Claremont, Calif.: A Smart Place to Retire

Explore Claremont’s vast range hiking trails or try out lectures and performances at one of its seven colleges.

Population: 36,478

Cost of living: 148

Median home price: $719,000

College perk: Claremont Avenues for Lifelong Learning allows people age 60 or older to audit college courses at seven colleges for free.

Unlike much of the suburban sprawl around Los Angeles, Claremont has a “real” downtown, more than 23,000 publicly owned trees, and a tradition of civic engagement brought west by the New Englanders who founded Pomona College, says Colin Tudor, assistant vice president for community relations of Claremont College Services.

Claremont has critical college mass with seven colleges that make up The Claremont Colleges: Claremont McKenna College, Claremont Graduate University, Harvey Mudd College, Keck Graduate Institute, Pitzer College, Pomona College and Scripps College. They sponsor innumerable educational, cultural and sporting events. Eight times a year, the colleges publish and distribute a calendar of events open to the public, including live performances, lectures, art shows and more. Most are free or low-cost.

The walkable downtown, known as “the village,” is a major draw, with lots of independently owned businesses, restaurants and a public square where the Claremont Farmers and Artisans Market takes place once a week. The city sponsors various festivals, including the annual Claremont Pie Festival in March, a July 4th program (with fireworks at Pomona College) and a Halloween Spooktacular.

If you want to get outdoors, the city has 23 parks, including the Claremont Hills Wilderness Park. Located at the base of the San Gabriel Mountains and the Angeles National Forest, the wilderness park has plenty of hiking trails. The 86-acre Rancho Santa Ana Botanic Garden is dedicated to native California plants.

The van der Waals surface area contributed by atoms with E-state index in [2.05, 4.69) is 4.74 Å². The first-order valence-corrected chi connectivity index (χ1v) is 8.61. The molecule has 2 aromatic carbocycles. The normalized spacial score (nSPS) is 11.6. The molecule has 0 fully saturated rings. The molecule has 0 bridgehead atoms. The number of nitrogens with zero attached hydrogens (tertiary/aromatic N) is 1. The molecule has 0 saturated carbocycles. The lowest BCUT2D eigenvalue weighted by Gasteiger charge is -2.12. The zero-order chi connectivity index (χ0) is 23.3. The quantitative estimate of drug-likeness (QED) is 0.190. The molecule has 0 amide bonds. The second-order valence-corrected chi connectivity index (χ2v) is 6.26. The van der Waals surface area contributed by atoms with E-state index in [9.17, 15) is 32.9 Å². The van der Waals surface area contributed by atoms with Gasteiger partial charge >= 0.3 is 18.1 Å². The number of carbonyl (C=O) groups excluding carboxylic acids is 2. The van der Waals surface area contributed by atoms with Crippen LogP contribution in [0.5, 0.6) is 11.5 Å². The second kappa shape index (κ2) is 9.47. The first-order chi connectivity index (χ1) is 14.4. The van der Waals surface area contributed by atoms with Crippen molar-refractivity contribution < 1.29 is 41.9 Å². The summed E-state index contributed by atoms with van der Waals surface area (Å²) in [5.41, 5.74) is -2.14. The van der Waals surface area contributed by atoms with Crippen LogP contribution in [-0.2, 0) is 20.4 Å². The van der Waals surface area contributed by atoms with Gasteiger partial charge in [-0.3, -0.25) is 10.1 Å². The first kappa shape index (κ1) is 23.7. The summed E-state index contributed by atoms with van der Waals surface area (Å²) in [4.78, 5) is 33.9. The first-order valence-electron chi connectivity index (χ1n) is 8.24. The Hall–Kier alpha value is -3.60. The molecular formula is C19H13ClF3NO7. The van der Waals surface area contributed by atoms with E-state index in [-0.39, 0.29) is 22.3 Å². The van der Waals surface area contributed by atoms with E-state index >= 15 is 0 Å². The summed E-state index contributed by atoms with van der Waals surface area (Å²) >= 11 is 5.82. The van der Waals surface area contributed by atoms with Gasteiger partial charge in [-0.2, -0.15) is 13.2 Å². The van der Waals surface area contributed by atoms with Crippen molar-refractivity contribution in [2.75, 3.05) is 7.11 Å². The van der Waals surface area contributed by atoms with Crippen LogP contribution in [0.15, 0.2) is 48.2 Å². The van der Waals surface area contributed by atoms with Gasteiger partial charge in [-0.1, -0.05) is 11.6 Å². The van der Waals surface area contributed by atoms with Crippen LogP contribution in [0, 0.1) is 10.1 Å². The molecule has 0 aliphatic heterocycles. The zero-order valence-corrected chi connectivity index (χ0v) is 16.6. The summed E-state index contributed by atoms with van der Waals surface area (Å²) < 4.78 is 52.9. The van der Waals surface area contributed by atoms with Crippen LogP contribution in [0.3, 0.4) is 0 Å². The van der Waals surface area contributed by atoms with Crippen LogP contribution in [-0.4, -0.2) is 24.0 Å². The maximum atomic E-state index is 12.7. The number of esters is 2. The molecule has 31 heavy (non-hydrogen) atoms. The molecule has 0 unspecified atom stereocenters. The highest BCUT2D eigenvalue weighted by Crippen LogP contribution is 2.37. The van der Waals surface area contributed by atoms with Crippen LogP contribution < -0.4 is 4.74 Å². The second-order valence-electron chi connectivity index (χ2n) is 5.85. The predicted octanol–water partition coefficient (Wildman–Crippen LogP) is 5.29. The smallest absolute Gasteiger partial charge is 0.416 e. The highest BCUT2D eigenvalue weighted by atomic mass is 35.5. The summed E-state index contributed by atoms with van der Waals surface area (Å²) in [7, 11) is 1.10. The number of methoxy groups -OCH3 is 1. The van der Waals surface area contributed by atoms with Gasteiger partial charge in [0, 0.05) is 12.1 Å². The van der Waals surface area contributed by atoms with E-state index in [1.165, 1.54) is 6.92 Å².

Claremont is almost always sunny. It can be hot during the day, especially in the summer. But it’s dry heat, it cools down at night, and it isn’t buggy, says Danielle Fontes, president of the Citrus Valley Asso­ciation of Realtors.

To get out of town without fighting L.A.’s notorious traffic, you can hop on a Metrolink train at the Claremont station. The system serves six counties, including northern San Diego County. It’s about an hour or an hour-and-a-half trip to Los Angeles. Ontario International Airport is about a 15-minute drive away. Two five-star hospitals are located about 10 miles from Claremont: Chino Valley Medical Center and Glendora Community Hospital.

Housing in Claremont is primarily single-story, ranch-style single-family homes. Three-bedroom, two-bath homes listed for sale in June ranged in price from $400,000 to $1.3 million. Condos and townhomes with two bedrooms and two bathrooms were $300,000 to $500,000. “If you’re coming from the west side of L.A., it looks affordable. But if you’re from Iowa, probably not,” says Tudor.

Claremont also has four continuing care retirement communities. The oldest of them, Pilgrim Place, was founded in 1915 to serve missionaries returning from overseas. Today, its residents come from all over the country. In the fall, the community sponsors the Pilgrim Place Festival. “It’s like being thrown back 50 years, where people are all saying hello to one another, the kids have smiles on their faces, and everyone’s eating snow cones,” says Joyce Yarborough, vice president of fund-raising and recruitment.

California doesn’t tax Social Security, and residents over 65 can claim a tax credit of $118 from state taxes. But other retirement income is taxed at a rate of up to 13.3%.

For population figures, we used the most recent U.S. Census Bureau data. Cost-of-living data comes from the Council for Community and Economic Research (100 represents the national median). Median home prices were provided by Redfin, Zillow and local associations of Realtors.

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